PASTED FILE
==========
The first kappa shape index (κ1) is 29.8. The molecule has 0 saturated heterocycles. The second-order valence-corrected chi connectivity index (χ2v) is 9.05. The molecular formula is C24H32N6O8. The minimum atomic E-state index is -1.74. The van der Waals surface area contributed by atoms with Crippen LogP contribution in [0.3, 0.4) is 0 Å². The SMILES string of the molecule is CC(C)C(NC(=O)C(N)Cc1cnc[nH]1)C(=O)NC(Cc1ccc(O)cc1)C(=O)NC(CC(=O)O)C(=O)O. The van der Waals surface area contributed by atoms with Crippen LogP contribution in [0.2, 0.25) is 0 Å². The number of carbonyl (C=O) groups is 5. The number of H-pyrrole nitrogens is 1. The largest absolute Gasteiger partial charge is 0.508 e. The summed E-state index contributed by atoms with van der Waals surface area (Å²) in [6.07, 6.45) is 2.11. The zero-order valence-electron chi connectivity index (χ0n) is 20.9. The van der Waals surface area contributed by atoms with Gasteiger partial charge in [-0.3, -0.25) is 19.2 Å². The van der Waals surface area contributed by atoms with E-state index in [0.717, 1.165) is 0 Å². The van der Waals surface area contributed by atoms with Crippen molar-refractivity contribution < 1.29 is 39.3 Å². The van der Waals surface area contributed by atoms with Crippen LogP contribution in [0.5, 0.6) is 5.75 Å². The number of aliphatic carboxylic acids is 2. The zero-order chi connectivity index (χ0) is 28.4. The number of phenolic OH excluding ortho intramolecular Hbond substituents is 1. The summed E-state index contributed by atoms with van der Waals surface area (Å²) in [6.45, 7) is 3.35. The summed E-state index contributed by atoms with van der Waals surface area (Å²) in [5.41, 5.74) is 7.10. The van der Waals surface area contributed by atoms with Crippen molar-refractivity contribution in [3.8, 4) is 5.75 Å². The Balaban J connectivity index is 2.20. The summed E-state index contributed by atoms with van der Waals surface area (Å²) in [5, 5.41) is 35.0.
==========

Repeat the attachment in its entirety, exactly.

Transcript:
The first kappa shape index (κ1) is 29.8. The molecule has 0 saturated heterocycles. The second-order valence-corrected chi connectivity index (χ2v) is 9.05. The molecular formula is C24H32N6O8. The minimum atomic E-state index is -1.74. The van der Waals surface area contributed by atoms with Crippen LogP contribution in [0.3, 0.4) is 0 Å². The SMILES string of the molecule is CC(C)C(NC(=O)C(N)Cc1cnc[nH]1)C(=O)NC(Cc1ccc(O)cc1)C(=O)NC(CC(=O)O)C(=O)O. The van der Waals surface area contributed by atoms with Crippen LogP contribution in [0.2, 0.25) is 0 Å². The number of carbonyl (C=O) groups is 5. The number of H-pyrrole nitrogens is 1. The largest absolute Gasteiger partial charge is 0.508 e. The summed E-state index contributed by atoms with van der Waals surface area (Å²) in [6.07, 6.45) is 2.11. The zero-order valence-electron chi connectivity index (χ0n) is 20.9. The van der Waals surface area contributed by atoms with Gasteiger partial charge in [-0.3, -0.25) is 19.2 Å². The van der Waals surface area contributed by atoms with E-state index in [0.717, 1.165) is 0 Å². The van der Waals surface area contributed by atoms with Crippen molar-refractivity contribution < 1.29 is 39.3 Å². The van der Waals surface area contributed by atoms with Crippen LogP contribution in [0.5, 0.6) is 5.75 Å². The number of aliphatic carboxylic acids is 2. The zero-order chi connectivity index (χ0) is 28.4. The number of phenolic OH excluding ortho intramolecular Hbond substituents is 1. The summed E-state index contributed by atoms with van der Waals surface area (Å²) in [6.45, 7) is 3.35. The summed E-state index contributed by atoms with van der Waals surface area (Å²) in [5.41, 5.74) is 7.10. The van der Waals surface area contributed by atoms with Crippen molar-refractivity contribution in [3.8, 4) is 5.75 Å². The Balaban J connectivity index is 2.20. The summed E-state index contributed by atoms with van der Waals surface area (Å²) in [5, 5.41) is 35.0.